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Matrix metalloproteinase-9 deficiency attenuates diabetic nephropathy by modulation of podocyte functions and dedifferentiation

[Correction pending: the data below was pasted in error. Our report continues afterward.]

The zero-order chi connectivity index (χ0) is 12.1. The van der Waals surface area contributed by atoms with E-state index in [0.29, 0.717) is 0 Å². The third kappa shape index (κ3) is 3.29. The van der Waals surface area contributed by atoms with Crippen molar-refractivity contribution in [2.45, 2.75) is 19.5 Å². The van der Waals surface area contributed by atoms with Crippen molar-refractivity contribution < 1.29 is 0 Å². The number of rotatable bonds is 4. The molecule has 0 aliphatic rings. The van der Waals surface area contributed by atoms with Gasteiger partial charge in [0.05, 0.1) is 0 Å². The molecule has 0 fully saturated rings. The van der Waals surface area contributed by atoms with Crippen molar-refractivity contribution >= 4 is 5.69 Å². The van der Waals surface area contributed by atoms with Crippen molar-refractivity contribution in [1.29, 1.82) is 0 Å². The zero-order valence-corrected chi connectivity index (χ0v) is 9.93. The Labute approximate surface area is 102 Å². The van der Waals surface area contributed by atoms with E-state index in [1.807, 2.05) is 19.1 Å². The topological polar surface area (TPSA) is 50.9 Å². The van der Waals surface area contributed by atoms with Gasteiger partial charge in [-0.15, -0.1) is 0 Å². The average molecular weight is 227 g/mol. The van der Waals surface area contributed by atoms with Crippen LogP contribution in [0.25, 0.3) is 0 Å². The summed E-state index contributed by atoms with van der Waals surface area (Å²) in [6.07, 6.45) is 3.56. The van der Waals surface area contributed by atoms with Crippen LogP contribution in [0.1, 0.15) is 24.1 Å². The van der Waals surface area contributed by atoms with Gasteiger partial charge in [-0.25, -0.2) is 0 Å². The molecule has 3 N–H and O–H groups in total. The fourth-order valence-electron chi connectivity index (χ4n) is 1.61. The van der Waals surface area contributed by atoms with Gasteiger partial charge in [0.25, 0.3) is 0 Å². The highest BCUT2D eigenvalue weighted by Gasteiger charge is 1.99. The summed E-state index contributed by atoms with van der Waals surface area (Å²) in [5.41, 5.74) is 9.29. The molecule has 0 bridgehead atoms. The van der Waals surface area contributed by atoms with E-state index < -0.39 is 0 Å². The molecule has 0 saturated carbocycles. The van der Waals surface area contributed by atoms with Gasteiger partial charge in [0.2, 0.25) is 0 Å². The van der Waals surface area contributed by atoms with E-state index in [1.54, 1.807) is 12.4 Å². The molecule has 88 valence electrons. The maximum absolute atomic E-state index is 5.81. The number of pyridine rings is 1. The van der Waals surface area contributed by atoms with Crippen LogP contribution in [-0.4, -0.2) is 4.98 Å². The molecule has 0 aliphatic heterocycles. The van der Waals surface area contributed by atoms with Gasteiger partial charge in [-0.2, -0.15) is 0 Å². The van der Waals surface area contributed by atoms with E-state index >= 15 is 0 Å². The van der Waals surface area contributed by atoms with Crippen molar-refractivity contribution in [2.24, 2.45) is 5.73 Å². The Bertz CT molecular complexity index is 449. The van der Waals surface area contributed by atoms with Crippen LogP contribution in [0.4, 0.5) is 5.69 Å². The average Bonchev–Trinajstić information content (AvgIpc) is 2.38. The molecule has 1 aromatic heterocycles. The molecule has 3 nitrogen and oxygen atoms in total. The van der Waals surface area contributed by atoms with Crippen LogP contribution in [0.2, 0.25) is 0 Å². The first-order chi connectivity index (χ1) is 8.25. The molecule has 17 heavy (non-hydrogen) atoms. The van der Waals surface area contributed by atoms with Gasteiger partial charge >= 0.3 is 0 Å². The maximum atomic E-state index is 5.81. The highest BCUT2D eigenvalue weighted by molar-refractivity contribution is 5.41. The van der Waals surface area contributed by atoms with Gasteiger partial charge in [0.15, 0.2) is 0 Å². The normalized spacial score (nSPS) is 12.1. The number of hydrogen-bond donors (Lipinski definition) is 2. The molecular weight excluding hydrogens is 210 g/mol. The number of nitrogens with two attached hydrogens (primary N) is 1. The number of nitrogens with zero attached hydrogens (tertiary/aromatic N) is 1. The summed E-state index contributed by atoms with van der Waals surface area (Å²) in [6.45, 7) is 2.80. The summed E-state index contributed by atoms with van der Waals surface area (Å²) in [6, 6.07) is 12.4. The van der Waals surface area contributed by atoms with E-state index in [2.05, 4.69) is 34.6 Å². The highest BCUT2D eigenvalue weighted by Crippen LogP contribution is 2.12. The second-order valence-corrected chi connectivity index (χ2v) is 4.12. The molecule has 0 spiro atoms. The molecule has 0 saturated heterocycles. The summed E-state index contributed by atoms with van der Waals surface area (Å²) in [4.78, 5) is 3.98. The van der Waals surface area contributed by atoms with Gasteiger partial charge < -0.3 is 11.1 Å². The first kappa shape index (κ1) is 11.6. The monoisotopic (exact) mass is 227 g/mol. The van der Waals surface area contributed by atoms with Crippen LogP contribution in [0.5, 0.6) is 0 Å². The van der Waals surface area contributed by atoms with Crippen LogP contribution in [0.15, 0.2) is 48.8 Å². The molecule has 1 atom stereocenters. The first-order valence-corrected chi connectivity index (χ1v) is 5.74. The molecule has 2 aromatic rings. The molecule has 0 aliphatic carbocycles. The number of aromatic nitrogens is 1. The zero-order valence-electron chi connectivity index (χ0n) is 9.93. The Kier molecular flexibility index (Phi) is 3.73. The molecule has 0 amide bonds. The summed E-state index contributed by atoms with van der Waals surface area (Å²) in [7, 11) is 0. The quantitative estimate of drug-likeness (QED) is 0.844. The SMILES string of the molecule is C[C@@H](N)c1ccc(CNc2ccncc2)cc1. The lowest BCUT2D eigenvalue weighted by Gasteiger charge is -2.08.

Diabetic nephropathy is characterized by excessive deposition of extracellular matrix protein and disruption of the glomerular filtration barrier. Matrix metalloproteinases (MMPs) affect the breakdown and turnover of extracellular matrix protein, suggesting that altered expression of MMPs may contribute to diabetic nephropathy. Here we used an MMP-9 gene knockout mouse model, with in vitro experiments and clinical samples, to determine the possible role of MMP-9 in diabetic nephropathy. After 6 months of streptozotocin-induced diabetes, mice developed markedly increased albuminuria, glomerular and kidney hypertrophy, and thickening of the glomerular basement membrane. Gelatin zymographic analysis and western blotting showed that there was enhanced MMP-9 protein production and activity in the glomeruli. However, MMP-9 knockout in diabetic mice significantly attenuated these nephropathy changes. In cultured podocytes, various cytokines related to diabetic nephropathy including TGF-β1, TNF-α, and VEGF stimulated MMP-9 secretion. Overexpression of endogenous MMP-9 induced podocyte dedifferentiation. MMP-9 also interrupted podocyte cell integrity, promoted podocyte monolayer permeability to albumin, and extracellular matrix protein synthesis. In diabetic patients, the upregulation of urinary MMP-9 concentrations occurred earlier than the onset of microalbuminuria. Thus, MMP-9 seems to play a role in the development of diabetic nephropathy.

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